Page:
A comprehensive guide for novice campers
Camping is having a bit of a renaissance, with more and more people opting to enjoy nature on a budget. There are various ways to do it, from luxury glamping to caravanning, an old-school stay in a tent or committing to buying a Camper van. A Parkers car valuation can offer some insight on what an existing car would a trade in for in terms of vehicles suited to an al afresco trip, and at that point it will be easier to decide what happens next. In any case, newcomers to camping must be careful: a quiet few days away could become dangerous with careless fire lighting or barbecue disposal, to name just two risks out there.
To keep future campers safe, this article details a few rules to stick to. We’ll look at some of the most dangerous activities and tasks, focusing on where things can go wrong, while providing tips to ensure safety. It’s usually advisable to go to a proper campsite for first experiences, rather than going wild – and regardless, wild camping is illegal in the UK unless one has the landowner’s permission and is best left to experienced campers.
A campfire is the centrepiece of any traditional camping experience. However, it’s also something that requires careful planning and preparation to prevent injury or a wildfire.
Start by creating or clearing a designated fire pit in accordance with the campsite’s rules. This will make sure the fire has the best surface to start from and reduces the risk of it spreading. If the fire is being started from scratch, build it away from flammable materials and use rocks to surround the site. Remember to consider drifting embers that could ignite a fire nearby.
It’s important to make sure there’s a bucket and access to water to put the fire out, then arrange and light the kindling. Everyone should keep a safe distance away and never use flammable liquids to stoke the flames. When it’s time to put the fire out, pour a bucket of water over the logs. Campers need to make sure every ember is out, so they should continue soaking until the last flicker has gone.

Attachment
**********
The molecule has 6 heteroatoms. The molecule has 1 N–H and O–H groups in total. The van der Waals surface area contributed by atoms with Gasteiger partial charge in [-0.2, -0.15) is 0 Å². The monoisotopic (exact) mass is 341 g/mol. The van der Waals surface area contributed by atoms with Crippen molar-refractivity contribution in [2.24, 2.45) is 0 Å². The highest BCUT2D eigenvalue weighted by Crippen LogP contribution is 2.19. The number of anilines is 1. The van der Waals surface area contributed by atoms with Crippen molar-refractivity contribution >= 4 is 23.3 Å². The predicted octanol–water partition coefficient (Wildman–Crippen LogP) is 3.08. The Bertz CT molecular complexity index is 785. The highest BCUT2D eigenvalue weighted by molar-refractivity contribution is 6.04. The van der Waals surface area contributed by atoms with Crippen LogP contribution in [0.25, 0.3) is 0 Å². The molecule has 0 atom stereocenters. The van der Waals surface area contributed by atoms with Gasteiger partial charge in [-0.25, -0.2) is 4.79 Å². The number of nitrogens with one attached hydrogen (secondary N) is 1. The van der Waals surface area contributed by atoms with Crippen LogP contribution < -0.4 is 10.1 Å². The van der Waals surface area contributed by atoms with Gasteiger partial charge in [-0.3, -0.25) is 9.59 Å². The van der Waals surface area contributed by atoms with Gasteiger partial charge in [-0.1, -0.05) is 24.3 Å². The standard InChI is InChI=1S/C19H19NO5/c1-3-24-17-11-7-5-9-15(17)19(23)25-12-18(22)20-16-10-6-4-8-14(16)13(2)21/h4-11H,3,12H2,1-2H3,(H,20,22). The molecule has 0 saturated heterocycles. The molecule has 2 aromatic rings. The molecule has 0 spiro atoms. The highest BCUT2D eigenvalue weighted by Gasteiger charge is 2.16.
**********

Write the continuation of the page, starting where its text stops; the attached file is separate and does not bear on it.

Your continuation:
For those who have a camping stove or gas barbecue, it’s probably powered by propane. As with any flammable liquid, that comes with risks. Obviously, it burns, but it’s also an asphyxiant. Extensive exposure to high concentrations can lead to suffocation, cardiac arrest or seizures.
While propane tanks are designed to prevent leaking, there are a few extra measures that can be taken to lessen the risks.
How and where to store a propane tank
Propane tanks should be stored in a well-ventilated area and most definitely not in the tent. It should also be on a flat surface where it’s unlikely to fall – a particularly violent impact can make a propane tank explode, but more likely is damage to the valve. This could cause the gas to leak.
The tank should be kept outside where possible but away from the sun, because if a propane tank gets hot enough it may explode. Some larger tanks will come with a shut-off valve. This must be secured as tightly as possible before disconnecting the hose. Most leaks are caused by loose valves so it’s worth double-checking before walking off.
How to transport a propane tank
Campers should make sure propane tanks are transported upright to avoid the liquid interfering with the safety valve, then tether in place with a bungee cord or rope so they can’t move around, fall over or become a danger in the event of a crash.
Most campsites will also have rules on barbecues, so it’s best to read these first. A disposable barbecue should be lit at least ten metres away from the tent. Hopefully it goes without saying that one should never use one in a tent.
Read the instructions to find out how long to leave the barbecue before cooking, and ensure all meats are cooked through. When the barbecue is no longer needed, pour a bucket of cold water over the top and continue to do so until the embers are out.
Campers should never try and move the barbecue until it’s cool. Once safe, it can be wrapped with clingfilm and taken to a waste bin. These should never be left it behind.
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